As Deusovi mentioned in a comment, this imbalance comes from the fact that the winner is only determined by who gets the lower number, and not by how much lower they are. In this case, Bob has 1 position advantage on 11 boxes, and Chris has 11 position advantage on 1 box.

For the original problem involving 2 eggs, we also need to consider both eggs, since the individual box analysis is only valid for one egg problem. (there could be other reasons why in the 2-egg problem we need to consider each combination, but as an intuition, looking at the imbalance in 1-egg problem should be good enough).

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    $\begingroup$ To expand on this: The correct intuition is that both of their average times are the same. But Bob has a very small advantage in most cases, and a very large disadvantage in the rare case. So their finishing times still average out to be equal. But when you check who wins, you treat each of Bob's small advantages to be worth the same as Chris's large one. That's where the "imbalance" comes from. $\endgroup$
    – Deusovi
    Jul 30 at 5:09
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    $\begingroup$ Nice explanation, Deusovi! I'll incorporate that into the answer as well. $\endgroup$
    – justhalf
    Jul 30 at 5:24
  • $\begingroup$ @Deusovi if we look at the advantages in the original problem, though, they have the same distribution of advantages (1,2,3,4,6 advantages). I guess the difference is then only on that when Bob wins, it usually is an earlier win. $\endgroup$
    – justhalf
    Jul 30 at 5:58
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    $\begingroup$ Yes, for this analysis to work in general, the advantages need to be counted for each 2-egg position, not just each individual box. (It just happens that in your example, the 1-egg analysis works as well.) I still think it's useful for intuition, though! $\endgroup$
    – Deusovi
    Jul 30 at 6:02
  • $\begingroup$ This is correct, but not useful in practice. You can only "beat" the other player if you know the other player always uses a fixed strategy. If one player randomly chooses which box to open next, there is no strategy that can do better on average. $\endgroup$
    – alephzero
    Jul 31 at 11:52
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The first thing standing in the way of gaining good intuition is the mildly complicated way the first marked box to be opened is determined.

Based on the order by which they are first scanned by either player

1  2  3  4
2  5  7  8
3  6  9 10

we should use the ordering

A < B=E < C=I < D < F < J < G < H < K < L
.    .     .    B   C   C   B   B   C   .

the second row indicating the corresponding winner.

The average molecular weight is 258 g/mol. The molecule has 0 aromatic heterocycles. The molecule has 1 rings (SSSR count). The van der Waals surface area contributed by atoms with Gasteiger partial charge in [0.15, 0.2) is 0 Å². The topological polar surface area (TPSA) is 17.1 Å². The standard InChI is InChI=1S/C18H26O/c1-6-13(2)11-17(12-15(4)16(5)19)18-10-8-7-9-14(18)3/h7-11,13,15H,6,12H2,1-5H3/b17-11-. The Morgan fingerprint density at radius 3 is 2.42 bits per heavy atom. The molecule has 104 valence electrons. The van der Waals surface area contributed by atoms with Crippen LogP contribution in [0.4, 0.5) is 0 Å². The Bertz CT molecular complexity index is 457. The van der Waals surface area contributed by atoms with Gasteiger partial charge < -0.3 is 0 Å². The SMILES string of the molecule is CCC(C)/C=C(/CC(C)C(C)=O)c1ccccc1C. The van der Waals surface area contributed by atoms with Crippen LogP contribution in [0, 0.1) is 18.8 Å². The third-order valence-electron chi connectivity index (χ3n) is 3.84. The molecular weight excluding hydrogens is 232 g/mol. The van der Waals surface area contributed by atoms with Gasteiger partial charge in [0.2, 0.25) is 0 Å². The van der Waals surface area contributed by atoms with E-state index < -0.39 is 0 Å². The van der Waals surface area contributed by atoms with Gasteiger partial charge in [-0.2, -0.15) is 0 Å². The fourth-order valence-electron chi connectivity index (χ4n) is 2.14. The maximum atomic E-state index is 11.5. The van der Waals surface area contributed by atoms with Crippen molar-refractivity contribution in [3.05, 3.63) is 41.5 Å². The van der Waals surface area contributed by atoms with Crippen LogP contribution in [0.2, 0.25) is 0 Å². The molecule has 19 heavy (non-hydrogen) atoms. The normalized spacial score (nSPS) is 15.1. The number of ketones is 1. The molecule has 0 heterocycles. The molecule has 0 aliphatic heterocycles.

As we can see at this level B and C have equal numbers of wins. We can, however, also see that B has a tendency to win the "earlier" boxes.

Now, it is perfectly intuitive that randomly picking two boxes and then selecting the earlier one results in an overall bias towards earlier boxes.

As B is biased in the same direction it is plausible to assume that the properties "B wins on this box" and "this box is picked" are correlated and that is what all else being balanced gives B the edge.

We can make this more explicit by tabulating the full space of pairs of boxes A may choose. Accounting in terms of ordered pairs these can be represented by the upper triangle in the table of all pairs. The row index then is the earlier and therefore relevant element and the column index is the later element.

    A B E C I D F J G H K L
  +-------------------------
A |   . . . . . . . . . . .
B |     . B B B B B B B B B
E |       C C C C C C C C C
C |         . B B B B B B B
I |           C C C C C C C 
D |             B B B B B B
F |               C C C C C
J |                 C C C C
G |                   B B B
H |                     B B
K |                       C
L | 

Upper triangle geometry means that the number of entries in a given row decreases linearly with that row's index. In other words we have a linear bias towards earlier boxes.

B and C win the same number of rows but B overall wins the longer ones.

To round off the picture let us try to get some insight into why B should tend to get the earlier boxes.

Again, things are complicated by the tricky ordering imposed on us. Let try and visualise:

enter image description here

Both panels show the order of C in red and that of B in teal. The left one uses C as reference, the right one B. We can see that because of rotational symmetry half the time B is above C and half the time vice versa.

Using the fact that the two panels are essentially transposes of each other we can visualise our ordering:

enter image description here

Vertical black lines indicate a box reached first by B or at the same time and horizontal black lines indicate a box reached first by C or at the same time. The order is that along the diagonal.

While we can verify that B indeed has a slight tendency to hit earlier than C it is not clear whether there is any deeper reason for that.

To check whether there might be a systematic dependency on grid size I calculated the imbalance on a patch of grid sizes:

enter image description here

red squares: advantage C, blue squares: advantage B

While there is clearly some structure it is not simple. In particular, the conjecture "The player using fewer but longer lines will win" is not correct.

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  • $\begingroup$ That plot is pretty cool. For n large enough (say above 12) it seems that C will tend win on grids of n rows by 2n columns. $\endgroup$ Jul 31 at 20:27